What is Homemaking? (And Why You Should Care)

Let’s answer the question: what is homemaking? We’ll discuss how this role stacks up against being a stay-at-home mom or a housekeeper.

We’ll dive into the day-to-day responsibilities, the emotional labor that often goes unnoticed, and even touch on the touchy subject of paid versus unpaid work.

Understanding these roles can help us appreciate the work that goes into homemaking.

clothesline in countryside
beautiful touches like this are the work of a homemaker 😊

Ever heard the term ‘homemaker’ and wondered what it really means? Maybe you’ve heard it used interchangeably with ‘stay-at-home mom’ or ‘housekeeper’ and assumed they’re all the same thing.

Well… they really aren’t.

Knowing these differences is important for a bunch of reasons. It helps everyone better understand and value the work that goes into each role. Plus, if you’re considering stepping into one of these roles, or already are in one, understanding these differences can help you (and others!) set better expectations.

What does a homemaker do?

They focus on creating a welcoming and happy home. When you’re a homemaker, the goal isn’t just to have a clean space; it’s to create a place that feels like home.

There are two layers to homemaking duties. One is stuff that could be hired and is more housekeeping work. You know… without any heart behind it.

  • Cooking meals
  • Cleaning the house
  • Laundry
  • Shopping for groceries
  • Paying bills
  • Scheduling appointments
  • Managing the family budget
  • Handle minor repairs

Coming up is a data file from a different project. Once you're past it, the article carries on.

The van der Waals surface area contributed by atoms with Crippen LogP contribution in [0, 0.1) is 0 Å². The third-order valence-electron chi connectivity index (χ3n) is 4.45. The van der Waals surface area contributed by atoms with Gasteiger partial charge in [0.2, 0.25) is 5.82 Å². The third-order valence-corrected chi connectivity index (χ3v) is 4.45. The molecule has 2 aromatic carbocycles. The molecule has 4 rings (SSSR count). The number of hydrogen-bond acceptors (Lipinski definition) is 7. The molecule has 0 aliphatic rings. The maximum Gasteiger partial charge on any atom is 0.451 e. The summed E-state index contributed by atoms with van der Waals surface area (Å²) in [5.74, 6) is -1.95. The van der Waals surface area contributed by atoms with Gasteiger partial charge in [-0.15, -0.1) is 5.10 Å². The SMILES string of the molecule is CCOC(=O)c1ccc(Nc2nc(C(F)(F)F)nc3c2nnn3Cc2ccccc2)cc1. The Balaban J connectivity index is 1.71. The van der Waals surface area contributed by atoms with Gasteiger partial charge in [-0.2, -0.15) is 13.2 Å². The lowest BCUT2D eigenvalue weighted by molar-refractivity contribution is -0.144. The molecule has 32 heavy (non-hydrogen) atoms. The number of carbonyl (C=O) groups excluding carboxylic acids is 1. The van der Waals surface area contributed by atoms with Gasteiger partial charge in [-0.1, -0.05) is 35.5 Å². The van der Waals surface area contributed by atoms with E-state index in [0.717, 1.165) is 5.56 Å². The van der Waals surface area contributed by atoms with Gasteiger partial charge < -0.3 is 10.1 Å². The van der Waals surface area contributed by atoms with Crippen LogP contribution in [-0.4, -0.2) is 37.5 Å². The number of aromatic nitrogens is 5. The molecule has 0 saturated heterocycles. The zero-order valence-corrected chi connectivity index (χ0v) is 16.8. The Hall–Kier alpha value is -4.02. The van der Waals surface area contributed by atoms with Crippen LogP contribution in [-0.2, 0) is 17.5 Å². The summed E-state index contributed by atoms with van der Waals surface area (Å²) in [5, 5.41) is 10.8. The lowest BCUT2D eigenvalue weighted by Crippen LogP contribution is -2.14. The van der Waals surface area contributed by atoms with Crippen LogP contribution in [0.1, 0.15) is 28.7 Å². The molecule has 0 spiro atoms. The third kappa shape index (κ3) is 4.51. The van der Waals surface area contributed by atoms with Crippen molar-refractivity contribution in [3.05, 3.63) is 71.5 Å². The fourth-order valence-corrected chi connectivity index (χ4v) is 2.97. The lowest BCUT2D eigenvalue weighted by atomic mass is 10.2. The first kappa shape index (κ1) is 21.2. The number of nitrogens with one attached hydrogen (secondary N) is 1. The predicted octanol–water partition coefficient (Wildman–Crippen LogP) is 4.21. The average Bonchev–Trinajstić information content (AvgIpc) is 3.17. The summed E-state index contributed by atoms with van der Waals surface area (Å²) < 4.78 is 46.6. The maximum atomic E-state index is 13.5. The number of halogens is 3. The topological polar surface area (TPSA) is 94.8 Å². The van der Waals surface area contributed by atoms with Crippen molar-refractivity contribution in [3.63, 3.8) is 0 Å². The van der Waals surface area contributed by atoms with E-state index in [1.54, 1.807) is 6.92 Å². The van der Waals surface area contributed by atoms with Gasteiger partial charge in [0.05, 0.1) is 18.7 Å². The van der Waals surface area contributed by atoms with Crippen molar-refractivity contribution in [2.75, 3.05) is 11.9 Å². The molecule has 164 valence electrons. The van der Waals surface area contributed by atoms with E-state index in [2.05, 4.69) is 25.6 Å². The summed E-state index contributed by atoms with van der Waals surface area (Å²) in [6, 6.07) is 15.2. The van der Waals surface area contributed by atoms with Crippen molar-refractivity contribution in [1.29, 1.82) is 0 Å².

• Organizing the home

And then there’s the next level. Cozy, personal things that make a house feel like a home:

  • Making family traditions and rituals
  • Creating a cozy home atmosphere
  • Giving personalized care when family is sick
  • Teaching life skills to kids
  • Building strong family bonds through quality time
  • Making special home-cooked meals that family loves
  • Helping family with personal issues or challenges
  • Offering personalized comfort and care

This means adding personal touches like family photos, comfy pillows, or the smell of fresh-baked cookies.

It’s about setting up the living room in a way that invites family chats, or making sure the dining table is a welcoming spot for meals together. A homemaker thinks about how each room feels and what it says to the people living there.

It’s these extra efforts that transform a living space from just a house to a real home. It’s something that you can’t hire someone else to do.

Homemaker vs housekeeper

cozy porch created by homemaker
a housekeeper sweeps the porch, a homemaker arranges a cozy corner

This role is mainly about keeping the house clean and organized. They’re the pros you hire to get everything spick-and-span. Unlike homemakers and stay-at-home moms, they’re usually not involved in the emotional well-being of the family; their main goal is to keep the place clean.

First of all, no one would probably refer to themselves as a housekeeper (unless it is their job outside the home). The word itself implies outside help with cleaning.